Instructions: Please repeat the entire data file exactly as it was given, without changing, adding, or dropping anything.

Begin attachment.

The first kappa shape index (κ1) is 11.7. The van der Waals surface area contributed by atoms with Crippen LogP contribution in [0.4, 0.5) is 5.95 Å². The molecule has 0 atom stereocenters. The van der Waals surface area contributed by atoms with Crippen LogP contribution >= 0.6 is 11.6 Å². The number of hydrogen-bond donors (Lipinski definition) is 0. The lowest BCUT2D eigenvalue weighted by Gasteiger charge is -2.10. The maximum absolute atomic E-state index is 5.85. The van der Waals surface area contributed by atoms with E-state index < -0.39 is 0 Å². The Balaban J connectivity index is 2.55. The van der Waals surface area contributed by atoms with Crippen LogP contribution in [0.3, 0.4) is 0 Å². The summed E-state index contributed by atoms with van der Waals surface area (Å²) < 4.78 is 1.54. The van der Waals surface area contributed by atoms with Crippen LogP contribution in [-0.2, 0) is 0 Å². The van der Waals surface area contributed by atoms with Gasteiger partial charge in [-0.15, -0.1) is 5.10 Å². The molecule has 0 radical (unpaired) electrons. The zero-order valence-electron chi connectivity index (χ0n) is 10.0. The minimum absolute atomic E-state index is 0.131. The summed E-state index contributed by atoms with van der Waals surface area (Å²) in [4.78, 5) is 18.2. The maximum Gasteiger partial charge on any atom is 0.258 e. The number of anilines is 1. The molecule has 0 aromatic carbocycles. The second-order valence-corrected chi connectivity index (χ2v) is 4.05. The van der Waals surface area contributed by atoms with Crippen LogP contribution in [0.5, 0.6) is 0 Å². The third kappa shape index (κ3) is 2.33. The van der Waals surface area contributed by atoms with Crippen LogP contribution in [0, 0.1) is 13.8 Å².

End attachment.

The first kappa shape index (κ1) is 11.7. The van der Waals surface area contributed by atoms with Crippen LogP contribution in [0.4, 0.5) is 5.95 Å². The molecule has 0 atom stereocenters. The van der Waals surface area contributed by atoms with Crippen LogP contribution >= 0.6 is 11.6 Å². The number of hydrogen-bond donors (Lipinski definition) is 0. The lowest BCUT2D eigenvalue weighted by Gasteiger charge is -2.10. The maximum absolute atomic E-state index is 5.85. The van der Waals surface area contributed by atoms with E-state index < -0.39 is 0 Å². The Balaban J connectivity index is 2.55. The van der Waals surface area contributed by atoms with Crippen LogP contribution in [0.3, 0.4) is 0 Å². The summed E-state index contributed by atoms with van der Waals surface area (Å²) < 4.78 is 1.54. The van der Waals surface area contributed by atoms with Crippen LogP contribution in [-0.2, 0) is 0 Å². The van der Waals surface area contributed by atoms with Gasteiger partial charge in [-0.15, -0.1) is 5.10 Å². The molecule has 0 radical (unpaired) electrons. The zero-order valence-electron chi connectivity index (χ0n) is 10.0. The minimum absolute atomic E-state index is 0.131. The summed E-state index contributed by atoms with van der Waals surface area (Å²) in [4.78, 5) is 18.2. The maximum Gasteiger partial charge on any atom is 0.258 e. The number of anilines is 1. The molecule has 0 aromatic carbocycles. The second-order valence-corrected chi connectivity index (χ2v) is 4.05. The van der Waals surface area contributed by atoms with Crippen LogP contribution in [0.5, 0.6) is 0 Å². The third kappa shape index (κ3) is 2.33. The van der Waals surface area contributed by atoms with Crippen LogP contribution in [0, 0.1) is 13.8 Å².